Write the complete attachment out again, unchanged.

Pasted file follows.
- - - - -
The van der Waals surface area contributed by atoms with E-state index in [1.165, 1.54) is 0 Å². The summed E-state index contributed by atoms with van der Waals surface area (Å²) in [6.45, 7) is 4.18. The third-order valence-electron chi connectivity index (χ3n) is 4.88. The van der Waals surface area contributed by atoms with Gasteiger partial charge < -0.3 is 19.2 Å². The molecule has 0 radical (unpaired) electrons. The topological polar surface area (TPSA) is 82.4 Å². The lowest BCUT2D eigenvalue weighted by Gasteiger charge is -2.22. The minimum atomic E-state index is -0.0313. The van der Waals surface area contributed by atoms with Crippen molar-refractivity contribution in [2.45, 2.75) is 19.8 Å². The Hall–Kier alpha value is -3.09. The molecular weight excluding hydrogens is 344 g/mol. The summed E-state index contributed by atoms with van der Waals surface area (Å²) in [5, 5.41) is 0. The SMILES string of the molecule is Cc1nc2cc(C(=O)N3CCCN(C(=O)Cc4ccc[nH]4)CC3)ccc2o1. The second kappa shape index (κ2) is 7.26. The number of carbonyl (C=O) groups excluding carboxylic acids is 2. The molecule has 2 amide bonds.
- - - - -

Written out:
The van der Waals surface area contributed by atoms with E-state index in [1.165, 1.54) is 0 Å². The summed E-state index contributed by atoms with van der Waals surface area (Å²) in [6.45, 7) is 4.18. The third-order valence-electron chi connectivity index (χ3n) is 4.88. The van der Waals surface area contributed by atoms with Gasteiger partial charge < -0.3 is 19.2 Å². The molecule has 0 radical (unpaired) electrons. The topological polar surface area (TPSA) is 82.4 Å². The lowest BCUT2D eigenvalue weighted by Gasteiger charge is -2.22. The minimum atomic E-state index is -0.0313. The van der Waals surface area contributed by atoms with Crippen molar-refractivity contribution in [2.45, 2.75) is 19.8 Å². The Hall–Kier alpha value is -3.09. The molecular weight excluding hydrogens is 344 g/mol. The summed E-state index contributed by atoms with van der Waals surface area (Å²) in [5, 5.41) is 0. The SMILES string of the molecule is Cc1nc2cc(C(=O)N3CCCN(C(=O)Cc4ccc[nH]4)CC3)ccc2o1. The second kappa shape index (κ2) is 7.26. The number of carbonyl (C=O) groups excluding carboxylic acids is 2. The molecule has 2 amide bonds.